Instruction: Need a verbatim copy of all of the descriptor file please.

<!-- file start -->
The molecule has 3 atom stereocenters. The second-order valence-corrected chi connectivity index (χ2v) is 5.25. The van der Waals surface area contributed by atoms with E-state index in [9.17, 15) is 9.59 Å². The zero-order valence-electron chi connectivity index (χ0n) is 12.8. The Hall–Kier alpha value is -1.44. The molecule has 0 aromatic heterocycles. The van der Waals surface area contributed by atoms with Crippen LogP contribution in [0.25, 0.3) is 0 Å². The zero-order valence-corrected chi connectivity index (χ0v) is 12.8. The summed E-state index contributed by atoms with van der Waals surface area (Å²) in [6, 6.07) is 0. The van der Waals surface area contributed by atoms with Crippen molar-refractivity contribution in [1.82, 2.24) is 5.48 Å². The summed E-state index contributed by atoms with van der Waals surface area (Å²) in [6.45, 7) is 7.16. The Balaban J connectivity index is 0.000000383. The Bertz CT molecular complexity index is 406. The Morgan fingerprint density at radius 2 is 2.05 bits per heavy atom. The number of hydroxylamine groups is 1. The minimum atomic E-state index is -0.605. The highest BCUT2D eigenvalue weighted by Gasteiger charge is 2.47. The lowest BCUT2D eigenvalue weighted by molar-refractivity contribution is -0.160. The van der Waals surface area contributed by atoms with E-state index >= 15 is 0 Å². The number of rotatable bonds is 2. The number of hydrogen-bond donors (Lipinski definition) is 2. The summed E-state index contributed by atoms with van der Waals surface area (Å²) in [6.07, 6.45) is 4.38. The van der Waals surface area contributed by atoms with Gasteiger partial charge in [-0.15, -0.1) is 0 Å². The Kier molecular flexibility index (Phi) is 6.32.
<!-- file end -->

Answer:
The molecule has 3 atom stereocenters. The second-order valence-corrected chi connectivity index (χ2v) is 5.25. The van der Waals surface area contributed by atoms with E-state index in [9.17, 15) is 9.59 Å². The zero-order valence-electron chi connectivity index (χ0n) is 12.8. The Hall–Kier alpha value is -1.44. The molecule has 0 aromatic heterocycles. The van der Waals surface area contributed by atoms with Crippen LogP contribution in [0.25, 0.3) is 0 Å². The zero-order valence-corrected chi connectivity index (χ0v) is 12.8. The summed E-state index contributed by atoms with van der Waals surface area (Å²) in [6, 6.07) is 0. The van der Waals surface area contributed by atoms with Crippen molar-refractivity contribution in [1.82, 2.24) is 5.48 Å². The summed E-state index contributed by atoms with van der Waals surface area (Å²) in [6.45, 7) is 7.16. The Balaban J connectivity index is 0.000000383. The Bertz CT molecular complexity index is 406. The Morgan fingerprint density at radius 2 is 2.05 bits per heavy atom. The number of hydroxylamine groups is 1. The minimum atomic E-state index is -0.605. The highest BCUT2D eigenvalue weighted by Gasteiger charge is 2.47. The lowest BCUT2D eigenvalue weighted by molar-refractivity contribution is -0.160. The van der Waals surface area contributed by atoms with E-state index >= 15 is 0 Å². The number of rotatable bonds is 2. The number of hydrogen-bond donors (Lipinski definition) is 2. The summed E-state index contributed by atoms with van der Waals surface area (Å²) in [6.07, 6.45) is 4.38. The van der Waals surface area contributed by atoms with Gasteiger partial charge in [-0.15, -0.1) is 0 Å². The Kier molecular flexibility index (Phi) is 6.32.